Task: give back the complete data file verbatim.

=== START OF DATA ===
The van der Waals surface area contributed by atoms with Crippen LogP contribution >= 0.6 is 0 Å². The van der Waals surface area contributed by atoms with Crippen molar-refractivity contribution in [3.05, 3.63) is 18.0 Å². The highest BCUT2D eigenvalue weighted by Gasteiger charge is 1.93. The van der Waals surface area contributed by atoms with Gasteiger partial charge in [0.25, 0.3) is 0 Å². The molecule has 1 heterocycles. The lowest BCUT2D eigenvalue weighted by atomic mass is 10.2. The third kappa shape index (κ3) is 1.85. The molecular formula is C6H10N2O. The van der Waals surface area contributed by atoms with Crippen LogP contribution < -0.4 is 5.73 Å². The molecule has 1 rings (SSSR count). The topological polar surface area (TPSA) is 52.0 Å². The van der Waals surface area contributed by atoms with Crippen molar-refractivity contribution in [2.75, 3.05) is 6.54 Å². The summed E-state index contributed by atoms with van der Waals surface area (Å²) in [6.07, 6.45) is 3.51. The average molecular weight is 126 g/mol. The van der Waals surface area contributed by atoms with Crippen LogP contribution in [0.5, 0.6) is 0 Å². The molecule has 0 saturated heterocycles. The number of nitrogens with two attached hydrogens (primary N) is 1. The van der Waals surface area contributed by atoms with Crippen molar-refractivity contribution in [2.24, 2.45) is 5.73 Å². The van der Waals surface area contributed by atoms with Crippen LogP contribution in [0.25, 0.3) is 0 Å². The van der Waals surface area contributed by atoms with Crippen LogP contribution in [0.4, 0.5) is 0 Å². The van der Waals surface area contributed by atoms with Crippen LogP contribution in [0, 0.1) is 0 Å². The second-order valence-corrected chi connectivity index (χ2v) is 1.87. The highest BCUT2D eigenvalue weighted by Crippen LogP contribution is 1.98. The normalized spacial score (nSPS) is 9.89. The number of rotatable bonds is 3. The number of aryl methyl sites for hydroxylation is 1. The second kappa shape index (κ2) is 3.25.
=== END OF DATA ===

The van der Waals surface area contributed by atoms with Crippen LogP contribution >= 0.6 is 0 Å². The van der Waals surface area contributed by atoms with Crippen molar-refractivity contribution in [3.05, 3.63) is 18.0 Å². The highest BCUT2D eigenvalue weighted by Gasteiger charge is 1.93. The van der Waals surface area contributed by atoms with Gasteiger partial charge in [0.25, 0.3) is 0 Å². The molecule has 1 heterocycles. The lowest BCUT2D eigenvalue weighted by atomic mass is 10.2. The third kappa shape index (κ3) is 1.85. The molecular formula is C6H10N2O. The van der Waals surface area contributed by atoms with Crippen LogP contribution < -0.4 is 5.73 Å². The molecule has 1 rings (SSSR count). The topological polar surface area (TPSA) is 52.0 Å². The van der Waals surface area contributed by atoms with Crippen molar-refractivity contribution in [2.75, 3.05) is 6.54 Å². The summed E-state index contributed by atoms with van der Waals surface area (Å²) in [6.07, 6.45) is 3.51. The average molecular weight is 126 g/mol. The van der Waals surface area contributed by atoms with Crippen LogP contribution in [0.5, 0.6) is 0 Å². The molecule has 0 saturated heterocycles. The number of nitrogens with two attached hydrogens (primary N) is 1. The van der Waals surface area contributed by atoms with Crippen molar-refractivity contribution in [2.24, 2.45) is 5.73 Å². The van der Waals surface area contributed by atoms with Crippen LogP contribution in [0.25, 0.3) is 0 Å². The van der Waals surface area contributed by atoms with Crippen LogP contribution in [0.4, 0.5) is 0 Å². The van der Waals surface area contributed by atoms with Crippen LogP contribution in [0, 0.1) is 0 Å². The second-order valence-corrected chi connectivity index (χ2v) is 1.87. The highest BCUT2D eigenvalue weighted by Crippen LogP contribution is 1.98. The normalized spacial score (nSPS) is 9.89. The number of rotatable bonds is 3. The number of aryl methyl sites for hydroxylation is 1. The second kappa shape index (κ2) is 3.25.